After spending hours of their time and a chunk of cash, they're sitting there wondering if it's all worth it. Their brain begins to cast doubt on their actions and look for justifications to drop everything and go back to how it was.  Mom and dad are out living their life happily even though they use Facebook, Windows, and Chrome.  Your best friend runs a successful local shop and uses Google for everything.  Heck, even your younger sister is all over social media and signs up for every contest known to man, yet, her life doesn't seem any different than yours when you've gone through all of this work to become more private.

So why care about privacy when everyone around you doesn't?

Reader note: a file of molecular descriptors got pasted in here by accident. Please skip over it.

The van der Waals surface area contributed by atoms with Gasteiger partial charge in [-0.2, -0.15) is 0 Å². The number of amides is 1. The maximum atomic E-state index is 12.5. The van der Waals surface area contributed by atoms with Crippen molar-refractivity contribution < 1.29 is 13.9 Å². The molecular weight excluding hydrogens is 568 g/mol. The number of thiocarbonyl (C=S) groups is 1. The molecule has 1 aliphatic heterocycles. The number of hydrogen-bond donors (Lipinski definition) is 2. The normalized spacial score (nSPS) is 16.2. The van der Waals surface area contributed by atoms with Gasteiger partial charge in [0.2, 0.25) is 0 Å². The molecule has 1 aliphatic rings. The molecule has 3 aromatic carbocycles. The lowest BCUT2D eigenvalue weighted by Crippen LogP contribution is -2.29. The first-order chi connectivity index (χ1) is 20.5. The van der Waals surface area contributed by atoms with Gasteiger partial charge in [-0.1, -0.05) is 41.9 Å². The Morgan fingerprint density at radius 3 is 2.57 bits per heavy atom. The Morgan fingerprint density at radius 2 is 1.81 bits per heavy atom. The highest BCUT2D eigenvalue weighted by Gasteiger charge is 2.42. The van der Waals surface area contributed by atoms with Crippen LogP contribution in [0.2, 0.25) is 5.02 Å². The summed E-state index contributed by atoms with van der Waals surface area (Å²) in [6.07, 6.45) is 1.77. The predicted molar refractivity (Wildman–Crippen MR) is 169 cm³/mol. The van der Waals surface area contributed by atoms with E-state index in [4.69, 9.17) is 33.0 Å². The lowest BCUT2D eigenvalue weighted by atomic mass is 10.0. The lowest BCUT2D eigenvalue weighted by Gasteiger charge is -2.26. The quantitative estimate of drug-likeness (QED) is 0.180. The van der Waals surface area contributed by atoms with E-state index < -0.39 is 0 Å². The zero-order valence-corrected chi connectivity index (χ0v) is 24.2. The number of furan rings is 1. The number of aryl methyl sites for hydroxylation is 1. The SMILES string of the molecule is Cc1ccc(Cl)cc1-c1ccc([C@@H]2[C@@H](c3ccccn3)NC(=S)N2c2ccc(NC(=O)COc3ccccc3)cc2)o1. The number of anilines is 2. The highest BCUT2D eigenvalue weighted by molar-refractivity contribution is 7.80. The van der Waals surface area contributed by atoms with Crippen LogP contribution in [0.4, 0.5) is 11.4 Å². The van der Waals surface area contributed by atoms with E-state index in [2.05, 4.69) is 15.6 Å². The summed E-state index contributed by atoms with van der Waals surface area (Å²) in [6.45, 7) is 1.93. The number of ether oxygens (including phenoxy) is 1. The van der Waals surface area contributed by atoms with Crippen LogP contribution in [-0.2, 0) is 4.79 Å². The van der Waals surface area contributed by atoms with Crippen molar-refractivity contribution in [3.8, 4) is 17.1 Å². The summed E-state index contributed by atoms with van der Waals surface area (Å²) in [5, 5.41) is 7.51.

Here's four reasons why you should care and why it's important you do.

You have to normalize it

Headlines about privacy and data abuse are at an all-time high but we still see the same arguments show up time after time.

“I have nothing to hide”
“They already know everything about me”
“I like Facebook and Google”

These statements don't always come from a place of ignorance. People, generally, know that Facebook and Google collects their data.  Maybe not to the extent that they do, but people know they're giving up information to use their services. Often time, these comments come from a place of disinterest or general skepticism.

There's a perception that if you're concerned about privacy, you're trying to hide something or you bear a tin foil hat and shout conspiracies on the corner. Basically, being private is currently seen as "not normal".